PHP Variables

PHP Variables


Variables are “containers” for storing information.


Creating (Declaring) PHP Variables

In PHP, a variable starts with the $ sign, followed by the name of the variable:

Example

<?php
$txt = “Hello world!”;
$x = 5;
$y = 10.5;
?>

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After the execution of the statements above, the variable $txt will hold the value Hello world!, the variable $x will hold the value 5, and the variable $y will hold the value 10.5.

Note: When you assign a text value to a variable, put quotes around the value.

Note: Unlike other programming languages, PHP has no command for declaring a variable. It is created the moment you first assign a value to it.

Think of variables as containers for storing data.


PHP Variables

A variable can have a short name (like x and y) or a more descriptive name (age, carname, total_volume).

Rules for PHP variables:

  • A variable starts with the $ sign, followed by the name of the variable
  • A variable name must start with a letter or the underscore character
  • A variable name cannot start with a number
  • A variable name can only contain alpha-numeric characters and underscores (A-z, 0-9, and _ )
  • Variable names are case-sensitive ($age and $AGE are two different variables)

Remember that PHP variable names are case-sensitive!



Output Variables

The PHP echo statement is often used to output data to the screen.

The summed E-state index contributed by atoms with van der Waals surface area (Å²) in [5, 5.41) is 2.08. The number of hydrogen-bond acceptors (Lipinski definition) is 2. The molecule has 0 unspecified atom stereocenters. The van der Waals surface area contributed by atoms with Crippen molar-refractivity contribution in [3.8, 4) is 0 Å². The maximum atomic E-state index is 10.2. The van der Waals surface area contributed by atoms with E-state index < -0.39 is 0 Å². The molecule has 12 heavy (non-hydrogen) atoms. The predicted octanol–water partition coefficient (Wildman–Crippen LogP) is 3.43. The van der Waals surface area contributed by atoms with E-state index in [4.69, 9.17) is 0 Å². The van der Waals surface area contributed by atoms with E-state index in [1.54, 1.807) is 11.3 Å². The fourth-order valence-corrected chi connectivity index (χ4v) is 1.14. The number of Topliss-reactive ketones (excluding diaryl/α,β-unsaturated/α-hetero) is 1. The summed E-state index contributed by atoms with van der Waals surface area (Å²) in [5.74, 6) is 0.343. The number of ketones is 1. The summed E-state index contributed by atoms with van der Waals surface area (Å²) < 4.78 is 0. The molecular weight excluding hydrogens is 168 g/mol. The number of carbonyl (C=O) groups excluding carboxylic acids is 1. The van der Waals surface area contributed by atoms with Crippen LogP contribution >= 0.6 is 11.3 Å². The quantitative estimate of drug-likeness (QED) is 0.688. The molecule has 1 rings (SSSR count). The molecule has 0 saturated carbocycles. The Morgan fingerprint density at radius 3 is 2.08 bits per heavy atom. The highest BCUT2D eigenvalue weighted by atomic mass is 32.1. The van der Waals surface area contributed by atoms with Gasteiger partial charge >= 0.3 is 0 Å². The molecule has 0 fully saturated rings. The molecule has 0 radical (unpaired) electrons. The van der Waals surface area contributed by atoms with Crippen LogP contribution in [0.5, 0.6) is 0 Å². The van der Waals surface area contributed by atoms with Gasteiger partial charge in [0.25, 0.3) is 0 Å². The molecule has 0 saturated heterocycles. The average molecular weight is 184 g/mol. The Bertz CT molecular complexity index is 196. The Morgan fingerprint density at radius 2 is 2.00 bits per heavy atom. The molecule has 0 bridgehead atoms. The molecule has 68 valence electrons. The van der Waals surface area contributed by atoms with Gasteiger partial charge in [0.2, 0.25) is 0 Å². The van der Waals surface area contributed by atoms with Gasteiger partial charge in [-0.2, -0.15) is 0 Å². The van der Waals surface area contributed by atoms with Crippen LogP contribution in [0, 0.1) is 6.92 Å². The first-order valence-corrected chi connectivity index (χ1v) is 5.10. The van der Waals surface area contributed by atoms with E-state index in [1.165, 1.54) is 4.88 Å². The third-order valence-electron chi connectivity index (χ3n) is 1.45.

The following example will show how to output text and a variable:

Example

<?php
$txt = “W3Schools.com”;
echo “I love $txt!”;
?>

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The following example will produce the same output as the example above:

Example

<?php
$txt = “W3Schools.com”;
echo “I love “ . $txt . “!”;
?>

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The following example will output the sum of two variables:

Example

<?php
$x = 5;
$y = 4;
echo $x + $y;
?>

Note: You will learn more about the echo statement and how to output data to the screen in the next chapter.


PHP is a Loosely Typed Language

In the example above, notice that we did not have to tell PHP which data type the variable is.

PHP automatically associates a data type to the variable, depending on its value. Since the data types are not set in a strict sense, you can do things like adding a string to an integer without causing an error.

In PHP 7, type declarations were added. This gives an option to specify the data type expected when declaring a function, and by enabling the strict requirement, it will throw a “Fatal Error” on a type mismatch.

You will learn more about strict and non-strict requirements, and data type declarations in the PHP Functions chapter.

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